By Susan Wilson
Guest Columnist
Oak Bluffs, MA, USA

We lost our old dog last summer. “Lost” being, of course, a euphemism for death. It was, without doubt the hardest thing I have ever had to do, and hers wasn’t the first orchestrated ending I have ever experienced. The first time was a beloved cat and making the decision that it was time to let her go was the moment I felt like I’d become an adult. But this one was different. Bonnie had been the boon companion of my revitalized writing career.

Bonnie with Susan Wilson
You see, in my work, the focus is on the relationship between humans and dogs; the bond, the affection, the need, the service, the companionship. The love. Every single day she and I walked the town’s unofficial dog park, a massive field surrounded by pitch pine and oak bordering the private golf club, and I watched inter-dog behaviors, the play bow, the stiff tail suggesting a less amenable approach. I absorbed the rules of dog interaction and exercised not only my legs, but my vocabulary as I learned how to describe canine body language in the language of humans. Being surrounded every day by a cast of canine characters informed my work and gave me much meat to work with. Without that, I’m not sure I could have pulled off getting into the mind and heart of the dogs who have peopled, pun intended, my books.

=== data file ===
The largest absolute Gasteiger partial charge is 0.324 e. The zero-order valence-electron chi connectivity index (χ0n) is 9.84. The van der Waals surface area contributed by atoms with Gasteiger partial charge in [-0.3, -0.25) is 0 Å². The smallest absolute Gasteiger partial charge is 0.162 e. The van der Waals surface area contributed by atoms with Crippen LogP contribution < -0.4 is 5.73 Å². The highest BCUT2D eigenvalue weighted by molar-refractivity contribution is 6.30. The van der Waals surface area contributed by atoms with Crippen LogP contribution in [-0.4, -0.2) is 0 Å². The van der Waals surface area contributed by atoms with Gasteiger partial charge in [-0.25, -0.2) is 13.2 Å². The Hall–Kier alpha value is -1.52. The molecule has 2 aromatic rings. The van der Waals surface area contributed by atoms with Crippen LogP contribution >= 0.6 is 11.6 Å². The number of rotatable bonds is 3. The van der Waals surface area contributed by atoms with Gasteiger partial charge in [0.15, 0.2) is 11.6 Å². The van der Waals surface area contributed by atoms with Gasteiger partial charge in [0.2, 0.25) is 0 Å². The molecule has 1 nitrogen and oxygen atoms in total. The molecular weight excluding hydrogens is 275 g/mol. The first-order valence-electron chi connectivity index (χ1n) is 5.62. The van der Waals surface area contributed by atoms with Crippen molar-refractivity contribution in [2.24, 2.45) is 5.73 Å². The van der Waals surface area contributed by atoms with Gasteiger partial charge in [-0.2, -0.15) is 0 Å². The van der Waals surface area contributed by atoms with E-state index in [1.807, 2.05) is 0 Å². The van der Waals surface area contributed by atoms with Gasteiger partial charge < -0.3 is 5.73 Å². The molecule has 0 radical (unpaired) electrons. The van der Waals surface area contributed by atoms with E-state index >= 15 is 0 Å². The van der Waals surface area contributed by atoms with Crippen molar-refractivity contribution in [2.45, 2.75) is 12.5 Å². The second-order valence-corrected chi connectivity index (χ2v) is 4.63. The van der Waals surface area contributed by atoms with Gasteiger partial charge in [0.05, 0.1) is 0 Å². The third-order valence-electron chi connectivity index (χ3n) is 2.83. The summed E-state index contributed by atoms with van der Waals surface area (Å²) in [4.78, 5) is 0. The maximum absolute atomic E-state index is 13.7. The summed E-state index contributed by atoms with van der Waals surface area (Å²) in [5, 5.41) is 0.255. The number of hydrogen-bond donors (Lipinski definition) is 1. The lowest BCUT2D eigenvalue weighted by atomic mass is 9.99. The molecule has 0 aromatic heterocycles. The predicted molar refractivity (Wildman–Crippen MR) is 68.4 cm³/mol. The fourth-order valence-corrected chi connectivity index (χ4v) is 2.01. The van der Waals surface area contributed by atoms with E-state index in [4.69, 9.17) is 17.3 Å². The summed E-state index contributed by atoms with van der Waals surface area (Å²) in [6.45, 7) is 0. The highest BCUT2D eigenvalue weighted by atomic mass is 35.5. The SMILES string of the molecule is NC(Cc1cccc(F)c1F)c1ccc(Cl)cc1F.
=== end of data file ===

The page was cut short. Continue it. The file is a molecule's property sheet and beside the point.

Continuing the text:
So, when the years began to wear on Bonnie, I (and my husband) essentially went into denial. How could my muse ever be anything other than a lively, somewhat tyrannical, trickster? I never wrote about her directly, my fictional dogs always of specific breeds or breed types, always, for some reason, male, but her essence infiltrated much of their behavior. Paws dancing on the hardwood floor in anticipation of a treat. The poke of a cold nose against a bare elbow to say it’s time to walk.

I’ve written about how certain dogs come to us at certain times of our lives. The childhood dog, the practice baby, the family dog. Bonnie was classic empty nester dog, although my youngest, technically, wasn’t out of the nest that cold January day when I got the brown and white terrier mix puppy. A puppy that should have maxed out at the size of a Westie or a Parson Jack Russell. Instead she grew into what we called either a giant Jack Russell or a miniature wolfhound, having the physical attributes of both, e.g. the coloration of a terrier and the narrow frame of a hound. Now I’m convinced that she was a “lurcher,” a cross between a sight hound (perhaps whippet) and a terrier. We had her for just shy of fifteen years and spent hours in pleasurable contemplation of our dog’s genetic makeup, and, no, we never did the DNA test. Somehow we never wanted confirmation. It would have deprived us of our favorite game.